Oprm1, which encodes the μ opioid receptor (MOR), undergoes multiple alternative pre-mRNA splicing events that result in different MOR isoforms. The majority of these isoforms have seven full-length transmembrane domains (7TM); however, others have only six transmembrane domains (6TM). Zhigang Lu and colleagues demonstrate that a new opiate analgesic, 3-iodobenzoyl-6β-naltrexamide (IBNtxA), exerts its effects exclusively through a 6TM MOR. While IBNtxA was a highly effective analgesic in wildtype mice, its analgesic effects were lost in mice lacking a set of 6TM MOR splice variants. Re-expression of the 6TM variant mMOR-1G restored IBNtxA analgesia. Importantly, IBNtxA did not cause common opiate analgesic side effects such as respiratory depression or physical dependence. In the accompanying commentary, Michael Iadarola discusses how these findings indicate that 6TM variants may be attractive therapeutic targets for opiate-like analgesics.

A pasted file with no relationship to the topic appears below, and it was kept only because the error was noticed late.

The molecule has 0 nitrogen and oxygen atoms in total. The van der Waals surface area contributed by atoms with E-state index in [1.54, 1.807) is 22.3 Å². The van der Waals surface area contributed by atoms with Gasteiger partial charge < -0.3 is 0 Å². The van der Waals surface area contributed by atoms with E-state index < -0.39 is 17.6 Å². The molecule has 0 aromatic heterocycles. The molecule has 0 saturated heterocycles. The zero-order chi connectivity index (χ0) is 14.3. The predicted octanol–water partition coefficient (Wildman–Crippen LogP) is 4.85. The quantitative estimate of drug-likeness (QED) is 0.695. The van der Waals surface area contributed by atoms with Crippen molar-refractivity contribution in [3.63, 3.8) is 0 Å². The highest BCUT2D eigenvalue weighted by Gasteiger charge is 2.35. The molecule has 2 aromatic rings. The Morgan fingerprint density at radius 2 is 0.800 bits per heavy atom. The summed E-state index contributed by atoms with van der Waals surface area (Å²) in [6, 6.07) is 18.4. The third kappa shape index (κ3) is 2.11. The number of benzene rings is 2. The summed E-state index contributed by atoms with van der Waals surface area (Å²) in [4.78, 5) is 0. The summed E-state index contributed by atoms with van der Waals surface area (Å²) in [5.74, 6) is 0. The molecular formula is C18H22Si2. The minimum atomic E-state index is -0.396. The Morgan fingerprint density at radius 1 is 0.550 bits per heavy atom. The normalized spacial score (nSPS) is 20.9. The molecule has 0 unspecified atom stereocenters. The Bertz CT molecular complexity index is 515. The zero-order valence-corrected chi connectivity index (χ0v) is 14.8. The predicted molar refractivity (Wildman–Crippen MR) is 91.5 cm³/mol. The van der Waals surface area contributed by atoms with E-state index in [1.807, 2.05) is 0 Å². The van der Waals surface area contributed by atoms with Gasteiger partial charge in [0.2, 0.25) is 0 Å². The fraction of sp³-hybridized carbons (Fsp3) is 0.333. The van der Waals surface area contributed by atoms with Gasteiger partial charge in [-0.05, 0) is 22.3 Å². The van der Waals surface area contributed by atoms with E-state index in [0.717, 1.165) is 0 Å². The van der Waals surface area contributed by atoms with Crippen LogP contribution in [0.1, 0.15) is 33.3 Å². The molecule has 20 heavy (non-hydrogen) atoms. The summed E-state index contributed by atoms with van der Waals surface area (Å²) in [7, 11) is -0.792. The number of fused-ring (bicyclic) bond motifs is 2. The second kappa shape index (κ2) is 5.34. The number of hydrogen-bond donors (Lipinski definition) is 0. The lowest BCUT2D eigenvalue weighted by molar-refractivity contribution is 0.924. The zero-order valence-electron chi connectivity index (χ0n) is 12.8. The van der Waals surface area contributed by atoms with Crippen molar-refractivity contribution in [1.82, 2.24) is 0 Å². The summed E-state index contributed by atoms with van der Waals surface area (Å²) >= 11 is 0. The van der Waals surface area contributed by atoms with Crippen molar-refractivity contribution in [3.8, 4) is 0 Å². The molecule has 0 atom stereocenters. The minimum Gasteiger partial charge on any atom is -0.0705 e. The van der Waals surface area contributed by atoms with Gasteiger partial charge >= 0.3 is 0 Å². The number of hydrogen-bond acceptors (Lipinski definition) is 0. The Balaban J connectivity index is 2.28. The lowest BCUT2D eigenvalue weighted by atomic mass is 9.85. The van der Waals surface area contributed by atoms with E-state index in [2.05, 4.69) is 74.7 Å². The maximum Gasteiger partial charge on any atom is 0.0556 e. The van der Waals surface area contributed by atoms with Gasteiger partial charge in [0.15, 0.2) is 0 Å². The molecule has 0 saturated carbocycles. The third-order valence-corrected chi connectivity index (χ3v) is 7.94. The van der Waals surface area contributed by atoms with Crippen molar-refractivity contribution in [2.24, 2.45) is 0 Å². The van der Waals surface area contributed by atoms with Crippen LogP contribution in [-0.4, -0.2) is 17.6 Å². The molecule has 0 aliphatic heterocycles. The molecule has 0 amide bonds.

Read the article in JCI: http://buff.ly/1ApdoTD
Read the commentary: http://buff.ly/1EnWTCh #BriefReport #Neuroscience
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IL-33 supports dysregulated myelopoiesis in myeloproliferative neoplasms

Myeloproliferative neoplasms (MPNs) are a heterogeneous group of malignant clonal hematopoietic diseases that are characterized by cytokine dysregulation. Using murine models of MPN-like disease, Lukas Mager and colleagues demonstrated that the inflammatory cytokine IL-33 supports dysregulated myelpoiesis to drive MPN pathogenesis. Genetic ablation of IL-33 signaling pathway components restored normal hematopoiesis and prevented the development of MPNs. Moreover, the authors detected increased numbers of IL-33-producing cells in the bone marrow of MPN patients, while exogenous IL-33 increased cytokine production and colony formation by primary MPN stem and progenitor cells from patients. These data identify a crucial role for IL-33 signaling in MPN pathogenesis.
Read the article in JCI: http://buff.ly/1FsY2fO #ResearchArticle #Hematology
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Improving broadly neutralizing antibodies for HIV-1